For those of us with a deep and abiding love for the outdoors, there are times when the call to get back into nature is so strong that we just want to throw our day pack into the car and GO. But, while spontaneous trips are often the best and most memorable, it is important to take time to pack essential safety gear any time you’re going out into the wilderness for camping or hiking.
You’ve likely heard of the “essential 10”—a list of must-have gear to take when hiking or camping—and, depending on who you ask, those essentials can vary. We’ve come up with our own list though, in truth, some of these are categories with more than one item. That being said, everything listed can fit in a small pack that you can keep as your “go bag” for those moments when, as John Muir wrote, “the mountains call…and I must go”.
Most of us take our phones along when camping or hiking to use in the event of an emergency, and some take them assuming they’ll be able to use them as a navigation tool. Sometimes this works…and sometimes there is zero cell service, so be sure to take a hard copy map of the campgrounds and hiking trails along with electronic devices.
Make sure you have plenty of nutritious, calorie-dense food, especially if you’re hiking into the back country. Take extra in case you are out longer than expected.
While water is not technically gear, it is vitally important while hiking and camping. Try to consume a gallon of water each day and carry plenty with you when hiking.
Rain Gear & Layers
The weather can change in an instant, so it is important to pack a poncho or rain jacket, a few moisture-wicking layers, and a hat.
Basic First-Aid Kit
You can find a standard first-aid kit made specifically for hikers and campers that is stocked with all the necessary items: tweezers, alcohol swabs, basic medications, etc. Your kit should go with you to the campground and on the trail.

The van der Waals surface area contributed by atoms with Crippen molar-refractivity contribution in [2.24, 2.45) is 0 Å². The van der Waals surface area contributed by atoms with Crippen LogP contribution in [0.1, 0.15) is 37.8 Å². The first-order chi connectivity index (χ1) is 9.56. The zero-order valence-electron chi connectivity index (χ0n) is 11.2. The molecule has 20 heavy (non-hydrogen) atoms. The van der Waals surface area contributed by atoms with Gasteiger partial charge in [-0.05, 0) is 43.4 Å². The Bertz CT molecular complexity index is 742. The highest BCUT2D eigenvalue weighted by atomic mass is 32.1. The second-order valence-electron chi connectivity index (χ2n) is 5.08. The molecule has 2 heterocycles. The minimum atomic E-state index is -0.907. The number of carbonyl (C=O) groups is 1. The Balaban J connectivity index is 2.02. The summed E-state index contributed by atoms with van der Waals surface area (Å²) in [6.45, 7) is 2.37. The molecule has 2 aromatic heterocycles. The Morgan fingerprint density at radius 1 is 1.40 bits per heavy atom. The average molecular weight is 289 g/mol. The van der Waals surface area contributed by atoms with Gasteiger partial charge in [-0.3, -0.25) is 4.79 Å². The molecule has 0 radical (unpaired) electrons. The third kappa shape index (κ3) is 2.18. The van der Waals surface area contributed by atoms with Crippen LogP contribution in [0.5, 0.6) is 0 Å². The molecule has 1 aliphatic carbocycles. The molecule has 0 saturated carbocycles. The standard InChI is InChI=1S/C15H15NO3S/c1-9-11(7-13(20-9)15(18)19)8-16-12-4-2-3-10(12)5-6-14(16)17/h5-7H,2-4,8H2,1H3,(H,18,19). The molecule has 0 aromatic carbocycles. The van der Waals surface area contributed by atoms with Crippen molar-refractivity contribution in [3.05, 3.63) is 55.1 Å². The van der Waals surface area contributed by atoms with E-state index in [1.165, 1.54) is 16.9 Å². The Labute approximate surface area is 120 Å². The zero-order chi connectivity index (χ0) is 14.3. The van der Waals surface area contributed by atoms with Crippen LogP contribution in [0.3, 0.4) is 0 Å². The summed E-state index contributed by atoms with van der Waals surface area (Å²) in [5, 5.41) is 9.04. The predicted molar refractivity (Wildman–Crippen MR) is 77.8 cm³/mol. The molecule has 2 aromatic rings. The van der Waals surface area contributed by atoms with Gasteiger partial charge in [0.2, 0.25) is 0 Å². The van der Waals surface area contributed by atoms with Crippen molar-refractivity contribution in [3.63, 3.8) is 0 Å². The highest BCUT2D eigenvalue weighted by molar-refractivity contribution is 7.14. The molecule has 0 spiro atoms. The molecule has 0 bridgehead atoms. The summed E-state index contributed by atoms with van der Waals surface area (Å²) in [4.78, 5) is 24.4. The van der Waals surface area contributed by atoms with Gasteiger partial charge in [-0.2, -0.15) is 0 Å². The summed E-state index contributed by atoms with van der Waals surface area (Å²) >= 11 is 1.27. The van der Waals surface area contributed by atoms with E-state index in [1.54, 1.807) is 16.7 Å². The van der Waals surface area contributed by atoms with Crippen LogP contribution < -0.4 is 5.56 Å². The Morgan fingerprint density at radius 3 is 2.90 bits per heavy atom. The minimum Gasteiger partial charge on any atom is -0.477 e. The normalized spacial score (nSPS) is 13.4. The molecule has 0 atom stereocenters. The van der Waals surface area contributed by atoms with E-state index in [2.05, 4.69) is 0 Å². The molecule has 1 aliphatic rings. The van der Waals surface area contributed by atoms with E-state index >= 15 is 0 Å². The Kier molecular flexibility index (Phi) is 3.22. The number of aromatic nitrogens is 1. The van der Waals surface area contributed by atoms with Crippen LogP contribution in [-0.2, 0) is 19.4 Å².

Make sure you pack polarized sunglasses, a ball cap or other hat with a brim, and plenty of sunscreen.
Headlamps are great because you can illuminate your path while keeping both hands free (we happen to love this one).
Means to Start a Fire
Pack a windproof lighter, waterproof matches, a magnifying glass, and a fire starter stick like this one.
Knife or Multi-Tool
You likely take one with you when camping, but you should have a knife or multi-tool in your pack or pocket when you’re on the trail. You may need it to repair broken gear or to help in a first aid emergency.
Some Form of Shelter
If you’re camping, you likely brought a tent, but it is a good idea to carry an additional shelter. If you get lost while hiking, or if an unexpected weather event blows through, you may need an emergency tent. This lightweight shelter only adds 8 ounces to your pack…and might just save your life.
Think of these essentials as your hiking insurance policy—you may never need some of them but, if you do, you’ll be awfully glad you have them with you.
Here’s to thoughtfully packing and thoroughly enjoying all that the great outdoors has to offer!